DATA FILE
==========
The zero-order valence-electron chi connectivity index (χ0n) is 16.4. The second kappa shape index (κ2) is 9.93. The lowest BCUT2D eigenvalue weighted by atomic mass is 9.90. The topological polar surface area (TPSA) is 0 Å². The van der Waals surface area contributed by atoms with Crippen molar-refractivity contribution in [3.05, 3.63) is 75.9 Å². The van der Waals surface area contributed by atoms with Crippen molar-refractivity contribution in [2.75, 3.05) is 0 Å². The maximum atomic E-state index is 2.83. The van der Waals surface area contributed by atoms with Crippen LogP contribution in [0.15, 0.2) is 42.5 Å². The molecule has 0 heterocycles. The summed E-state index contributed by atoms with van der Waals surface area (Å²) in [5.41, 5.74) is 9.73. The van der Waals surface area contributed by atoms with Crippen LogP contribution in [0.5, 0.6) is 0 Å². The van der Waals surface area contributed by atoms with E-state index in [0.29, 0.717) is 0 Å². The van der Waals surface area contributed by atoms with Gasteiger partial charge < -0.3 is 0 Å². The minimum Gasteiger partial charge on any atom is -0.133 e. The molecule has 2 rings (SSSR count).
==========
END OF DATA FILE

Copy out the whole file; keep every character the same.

The zero-order valence-electron chi connectivity index (χ0n) is 16.4. The second kappa shape index (κ2) is 9.93. The lowest BCUT2D eigenvalue weighted by atomic mass is 9.90. The topological polar surface area (TPSA) is 0 Å². The van der Waals surface area contributed by atoms with Crippen molar-refractivity contribution in [3.05, 3.63) is 75.9 Å². The van der Waals surface area contributed by atoms with Crippen molar-refractivity contribution in [2.75, 3.05) is 0 Å². The maximum atomic E-state index is 2.83. The van der Waals surface area contributed by atoms with Crippen LogP contribution in [0.15, 0.2) is 42.5 Å². The molecule has 0 heterocycles. The summed E-state index contributed by atoms with van der Waals surface area (Å²) in [5.41, 5.74) is 9.73. The van der Waals surface area contributed by atoms with Crippen LogP contribution in [0.5, 0.6) is 0 Å². The van der Waals surface area contributed by atoms with E-state index in [0.29, 0.717) is 0 Å². The van der Waals surface area contributed by atoms with Gasteiger partial charge < -0.3 is 0 Å². The minimum Gasteiger partial charge on any atom is -0.133 e. The molecule has 2 rings (SSSR count).